DOWNTOWN – A proposal to create a registry of Chicago murals failed to advance Thursday, after aldermen agreed the plan designed to prevent graffiti-removal crews from wiping them out could backfire.
Authored by 2nd Ward Ald. Brian Hopkins, the proposal would direct the Department of Cultural Affairs and Special Events to create a citywide registry of murals — and requires the Department of Streets and Sanitation to check that list before painting over or blasting them away after a complaint.
The proposal came after a taxpayer-funded mural by artist JC Rivera was painted over by city crews just days after it was finished near the Paulina Brown Line stop.
“It is a matter of pride that Chicago has the nation’s foremost graffiti removal crews,” Hopkins said at Thursday’s meeting of the City Council’s Zoning Committee. “We don’t want to change that.”
Three commissioned murals have been removed in recent months by crews responding to complaints — “honest mistakes” that “brought to light the need for a registry,” Hopkins said, adding that he was spurred to act in part by the “extreme” media coverage the mural removals received.
Graffiti-removal crews have removed four high-profile works of art in recent months, including Sandra Antongiorgi and Marcus Akinlana’s “Es Tiempo de Recordar” in Hermosa; an early Hebru Brantley mural in Wicker Park; French street artist Blek le Rat’s work on Cards Against Humanity’s headquarters on the North Side and most recently Rivera’s Lakeview mural near the Paulina station on the CTA Brown Line.
The registry is designed to reassure crews that they are doing the right thing in removing the paint in question, said Hopkins, whose ward includes Cards Against Humanity’s headquarters.
“The crews felt terrible,” Hopkins said. “The decision should not be placed on their shoulders.”
In addition, Hopkins said he would work with Cultural Affairs to create a “durable symbol or plaque” that would mark a mural as a registered and permitted piece of art to serve as another warning to crews to leave it alone.
Department of Streets and Sanitation Deputy Commissioner Cole Stallard apologized to aldermen for the crews’ actions.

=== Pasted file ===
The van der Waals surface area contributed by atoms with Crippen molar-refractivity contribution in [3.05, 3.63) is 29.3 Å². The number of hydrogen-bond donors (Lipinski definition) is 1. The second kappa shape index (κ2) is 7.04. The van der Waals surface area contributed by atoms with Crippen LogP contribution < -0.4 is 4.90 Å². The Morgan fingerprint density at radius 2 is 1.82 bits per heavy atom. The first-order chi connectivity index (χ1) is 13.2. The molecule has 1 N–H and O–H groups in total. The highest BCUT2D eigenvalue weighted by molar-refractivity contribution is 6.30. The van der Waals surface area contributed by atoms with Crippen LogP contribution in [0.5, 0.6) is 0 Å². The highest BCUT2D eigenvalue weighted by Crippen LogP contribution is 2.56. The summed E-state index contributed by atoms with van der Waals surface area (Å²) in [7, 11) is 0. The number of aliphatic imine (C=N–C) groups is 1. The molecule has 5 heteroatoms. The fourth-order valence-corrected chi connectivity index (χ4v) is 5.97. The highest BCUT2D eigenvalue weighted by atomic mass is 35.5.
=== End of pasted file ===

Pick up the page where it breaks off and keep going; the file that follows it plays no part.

“We are learning from this mistake,” Stallard said, adding that ward superintendents have been asked to familiarize themselves with permitted works of street and graffiti-removal crews will be assigned to work the same area as often as possible to avoid mistakes.
Ald. Danny Solis (25th) called the removal of the works of art “a tragedy,” and Ald. James Cappleman (46th) said it was long past time for a registry.
However, aldermen ultimately agreed with Ald. Raymond Lopez (15th) that the proposal could create a backlog of graffiti-removal requests if crews are required to check with cultural affairs officials every time they get a complaint.
Lopez said crews should be proud that out of the nearly 80,000 complaints, only a few errors were made.
“This could turn things in the wrong direction and hurt neighborhoods like mine that are struggling with graffiti,” Lopez said. “Anything that could complicate the process of removing graffiti gives me pause.”
In addition, Lopez said he was concerned that the proposal would prevent gang symbols from being removed.
“What if I’m just an artist that just enjoys drawing crowns and pitchforks?” Lopez asked.
After Hopkins acknowledged that the current proposal could “pose a burden” for crews, aldermen agreed to table the proposal, which could resurface at the next meeting of the Zoning Committee set for Sept. 19.